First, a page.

A tale of lost humanity and struggling minorities

‘Ramchand Pakistani’ screened at Friedrich Ebert Stiftung.

Sehrish Ali March 05, 2012


Good movies and dialogue are the part and parcel of the “Movielog - Think, Challenge, Question” events being held at Friedrich Ebert Stiftung (FES).

Its monthly screening, targeting young women, was inaugurated on Monday with the famous Pakistani movie “Ramchand Pakistani”, in which the movie’s writer and producer, Javed Jabbar, was also invited to facilitate discussion and debate.

The movie is a true story of a low-caste Hindu family that lands into despair when their eight-year-old son Ramchand mistakenly crosses the border into India and is held captive along with his father Shankar. Without trial, the father and son are both thrown into jail and held in India for five years. The boy’s mother struggles to stand her ground in her locality, taking pains to pay off her husband’s debt without knowing what has become of her husband and son and if they will ever return.

Although morose, the storyline is a thorough entertainer that grips the viewer from start till the very end. The lack of dramatisation makes the plot refreshing; each scene is real and human, with rarely an over-the-top moment even in the most emotional of situations.

After the screening, Jabbar was invited to discuss with the viewers how the movie was made and the accounts of many such innocent people whose lives were torn apart when they were imprisoned without a preliminary trial.

The producer said that the purpose of the movie was to humanise Hindus in Pakistan. He said that being a minority religion in a predominantly Muslim nation, Hindus are discriminated not only by Muslims but also by members of their own community - as the Kohlis belong to the lowest caste they are known and treated by other Hindus as the untouchables.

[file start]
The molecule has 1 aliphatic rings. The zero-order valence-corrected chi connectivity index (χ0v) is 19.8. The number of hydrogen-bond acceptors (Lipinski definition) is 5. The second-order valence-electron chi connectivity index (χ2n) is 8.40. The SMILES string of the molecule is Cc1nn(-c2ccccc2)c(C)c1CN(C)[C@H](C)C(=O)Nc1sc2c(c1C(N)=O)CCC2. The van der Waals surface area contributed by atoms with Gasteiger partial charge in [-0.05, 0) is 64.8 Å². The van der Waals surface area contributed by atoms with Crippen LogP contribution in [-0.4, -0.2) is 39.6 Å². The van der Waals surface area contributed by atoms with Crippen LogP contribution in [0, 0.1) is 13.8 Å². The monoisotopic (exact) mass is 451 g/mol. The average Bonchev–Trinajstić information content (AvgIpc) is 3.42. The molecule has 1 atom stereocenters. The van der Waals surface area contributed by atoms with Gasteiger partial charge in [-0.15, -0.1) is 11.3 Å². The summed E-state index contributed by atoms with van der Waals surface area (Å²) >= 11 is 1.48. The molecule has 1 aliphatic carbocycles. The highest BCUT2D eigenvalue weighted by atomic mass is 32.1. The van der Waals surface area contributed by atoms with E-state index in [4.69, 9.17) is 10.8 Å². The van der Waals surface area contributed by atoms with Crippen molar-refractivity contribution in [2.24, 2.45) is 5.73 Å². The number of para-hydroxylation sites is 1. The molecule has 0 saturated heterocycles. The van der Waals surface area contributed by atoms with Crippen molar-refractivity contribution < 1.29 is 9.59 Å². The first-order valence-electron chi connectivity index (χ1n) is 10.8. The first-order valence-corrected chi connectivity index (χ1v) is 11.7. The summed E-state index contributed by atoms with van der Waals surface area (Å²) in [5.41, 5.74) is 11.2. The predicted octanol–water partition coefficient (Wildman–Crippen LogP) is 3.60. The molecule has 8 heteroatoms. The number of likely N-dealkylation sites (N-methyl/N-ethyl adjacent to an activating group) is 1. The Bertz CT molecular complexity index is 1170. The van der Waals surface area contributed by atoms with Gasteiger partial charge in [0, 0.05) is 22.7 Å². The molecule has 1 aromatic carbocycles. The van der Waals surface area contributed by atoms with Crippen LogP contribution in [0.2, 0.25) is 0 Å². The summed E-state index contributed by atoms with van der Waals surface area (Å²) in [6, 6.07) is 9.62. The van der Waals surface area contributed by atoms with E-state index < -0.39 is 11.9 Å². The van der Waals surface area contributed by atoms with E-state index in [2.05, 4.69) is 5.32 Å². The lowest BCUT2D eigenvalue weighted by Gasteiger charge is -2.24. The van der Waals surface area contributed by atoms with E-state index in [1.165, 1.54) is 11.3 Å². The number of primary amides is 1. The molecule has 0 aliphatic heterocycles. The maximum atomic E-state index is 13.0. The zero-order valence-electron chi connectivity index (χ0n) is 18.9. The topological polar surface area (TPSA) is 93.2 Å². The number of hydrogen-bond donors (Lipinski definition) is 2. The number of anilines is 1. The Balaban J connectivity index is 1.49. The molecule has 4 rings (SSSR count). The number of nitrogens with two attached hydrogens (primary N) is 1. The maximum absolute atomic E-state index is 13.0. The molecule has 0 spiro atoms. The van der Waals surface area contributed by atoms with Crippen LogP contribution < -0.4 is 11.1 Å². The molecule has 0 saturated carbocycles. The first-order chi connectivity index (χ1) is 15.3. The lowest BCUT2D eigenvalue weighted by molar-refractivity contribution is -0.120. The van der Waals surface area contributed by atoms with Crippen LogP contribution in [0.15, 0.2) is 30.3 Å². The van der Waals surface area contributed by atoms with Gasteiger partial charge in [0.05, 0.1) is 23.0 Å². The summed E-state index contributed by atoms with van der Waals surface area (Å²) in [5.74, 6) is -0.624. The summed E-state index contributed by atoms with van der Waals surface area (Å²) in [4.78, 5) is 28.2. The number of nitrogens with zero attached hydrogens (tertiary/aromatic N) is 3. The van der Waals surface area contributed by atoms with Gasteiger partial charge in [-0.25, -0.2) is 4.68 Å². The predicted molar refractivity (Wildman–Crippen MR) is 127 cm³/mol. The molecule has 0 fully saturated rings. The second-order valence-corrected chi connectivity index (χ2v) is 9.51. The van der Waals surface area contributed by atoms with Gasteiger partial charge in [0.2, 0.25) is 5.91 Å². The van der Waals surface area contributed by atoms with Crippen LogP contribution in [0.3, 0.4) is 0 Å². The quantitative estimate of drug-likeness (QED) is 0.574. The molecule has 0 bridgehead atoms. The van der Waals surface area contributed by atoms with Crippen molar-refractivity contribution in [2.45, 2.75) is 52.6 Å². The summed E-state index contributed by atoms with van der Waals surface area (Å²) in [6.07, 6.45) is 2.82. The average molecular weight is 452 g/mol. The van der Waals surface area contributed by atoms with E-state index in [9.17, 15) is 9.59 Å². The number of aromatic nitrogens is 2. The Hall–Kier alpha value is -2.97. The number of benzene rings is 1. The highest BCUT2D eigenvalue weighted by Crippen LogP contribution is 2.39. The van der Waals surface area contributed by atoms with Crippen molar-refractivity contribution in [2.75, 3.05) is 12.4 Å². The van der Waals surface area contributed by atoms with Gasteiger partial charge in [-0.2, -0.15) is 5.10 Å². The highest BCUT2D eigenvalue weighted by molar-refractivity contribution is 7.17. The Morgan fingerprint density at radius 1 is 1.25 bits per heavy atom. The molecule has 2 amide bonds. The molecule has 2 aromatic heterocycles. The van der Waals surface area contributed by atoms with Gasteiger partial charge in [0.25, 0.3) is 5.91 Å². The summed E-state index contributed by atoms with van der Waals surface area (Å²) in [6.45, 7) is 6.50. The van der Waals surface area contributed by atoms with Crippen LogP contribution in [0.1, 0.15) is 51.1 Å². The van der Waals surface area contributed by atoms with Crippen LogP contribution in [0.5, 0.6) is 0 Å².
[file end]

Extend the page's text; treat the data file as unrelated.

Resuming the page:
“Hindus in Pakistan are as Pakistani as any other Muslim in the country and it is high time they given their due status,” said Jabbar.

While the movie portrayed sheer human dimension and tragedy, it also succeeded in bringing people from India and Pakistan to work together.

FES Programme Coordinator Qurutulain Zaman said that being restricted only to young women, it is a unique way to allow females to come in, enjoy a good movie as a leisurely timepass and become part of an active discussion. Restricted by traditional and societal norms, women seldom find opportunities to discuss and debate issues, said Zaman. Ranging from marital affairs to politics, Movielog is created to bring a conductive environment for females from all walks of life to interact and create networking, she added. Zaman said many men will argue that this is a serious gender-bias; however, the organisation remains firm that in order for females to feel comfortable and safe no male, except the invited guest speaker will be allowed at the event.

Published in The Express Tribune, March 6th, 2012.


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